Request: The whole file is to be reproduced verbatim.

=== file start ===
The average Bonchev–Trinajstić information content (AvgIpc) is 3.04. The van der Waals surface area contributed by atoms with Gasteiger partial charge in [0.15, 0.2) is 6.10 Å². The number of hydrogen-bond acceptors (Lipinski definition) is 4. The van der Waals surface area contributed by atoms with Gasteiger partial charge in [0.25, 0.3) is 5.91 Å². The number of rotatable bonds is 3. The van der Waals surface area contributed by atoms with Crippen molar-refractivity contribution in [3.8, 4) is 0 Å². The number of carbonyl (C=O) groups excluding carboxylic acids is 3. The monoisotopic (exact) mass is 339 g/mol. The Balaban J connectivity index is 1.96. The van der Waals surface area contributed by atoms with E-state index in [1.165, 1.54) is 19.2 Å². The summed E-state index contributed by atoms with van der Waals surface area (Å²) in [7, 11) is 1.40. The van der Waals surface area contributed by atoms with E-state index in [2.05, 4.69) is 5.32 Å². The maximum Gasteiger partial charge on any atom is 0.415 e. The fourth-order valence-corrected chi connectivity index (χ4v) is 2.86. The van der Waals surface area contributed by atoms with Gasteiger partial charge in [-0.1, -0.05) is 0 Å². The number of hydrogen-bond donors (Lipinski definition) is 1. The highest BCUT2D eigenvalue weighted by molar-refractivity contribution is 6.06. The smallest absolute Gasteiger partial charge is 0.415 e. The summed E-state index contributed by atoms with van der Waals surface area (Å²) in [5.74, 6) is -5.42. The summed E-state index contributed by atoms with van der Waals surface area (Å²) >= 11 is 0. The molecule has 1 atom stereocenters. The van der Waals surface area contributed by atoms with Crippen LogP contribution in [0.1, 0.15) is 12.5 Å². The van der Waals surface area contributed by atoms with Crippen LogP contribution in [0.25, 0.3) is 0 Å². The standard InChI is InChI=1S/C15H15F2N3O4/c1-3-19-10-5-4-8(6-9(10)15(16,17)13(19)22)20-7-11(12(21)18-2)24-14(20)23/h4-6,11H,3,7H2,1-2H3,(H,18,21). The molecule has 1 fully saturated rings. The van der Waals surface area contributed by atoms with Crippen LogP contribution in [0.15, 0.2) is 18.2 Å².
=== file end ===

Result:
The average Bonchev–Trinajstić information content (AvgIpc) is 3.04. The van der Waals surface area contributed by atoms with Gasteiger partial charge in [0.15, 0.2) is 6.10 Å². The number of hydrogen-bond acceptors (Lipinski definition) is 4. The van der Waals surface area contributed by atoms with Gasteiger partial charge in [0.25, 0.3) is 5.91 Å². The number of rotatable bonds is 3. The van der Waals surface area contributed by atoms with Crippen molar-refractivity contribution in [3.8, 4) is 0 Å². The number of carbonyl (C=O) groups excluding carboxylic acids is 3. The monoisotopic (exact) mass is 339 g/mol. The Balaban J connectivity index is 1.96. The van der Waals surface area contributed by atoms with E-state index in [1.165, 1.54) is 19.2 Å². The summed E-state index contributed by atoms with van der Waals surface area (Å²) in [7, 11) is 1.40. The van der Waals surface area contributed by atoms with E-state index in [2.05, 4.69) is 5.32 Å². The maximum Gasteiger partial charge on any atom is 0.415 e. The fourth-order valence-corrected chi connectivity index (χ4v) is 2.86. The van der Waals surface area contributed by atoms with Gasteiger partial charge in [-0.1, -0.05) is 0 Å². The number of hydrogen-bond donors (Lipinski definition) is 1. The highest BCUT2D eigenvalue weighted by molar-refractivity contribution is 6.06. The smallest absolute Gasteiger partial charge is 0.415 e. The summed E-state index contributed by atoms with van der Waals surface area (Å²) in [5.74, 6) is -5.42. The summed E-state index contributed by atoms with van der Waals surface area (Å²) >= 11 is 0. The molecule has 1 atom stereocenters. The van der Waals surface area contributed by atoms with Crippen LogP contribution in [0.1, 0.15) is 12.5 Å². The van der Waals surface area contributed by atoms with Crippen LogP contribution in [0.25, 0.3) is 0 Å². The standard InChI is InChI=1S/C15H15F2N3O4/c1-3-19-10-5-4-8(6-9(10)15(16,17)13(19)22)20-7-11(12(21)18-2)24-14(20)23/h4-6,11H,3,7H2,1-2H3,(H,18,21). The molecule has 1 fully saturated rings. The van der Waals surface area contributed by atoms with Crippen LogP contribution in [0.15, 0.2) is 18.2 Å².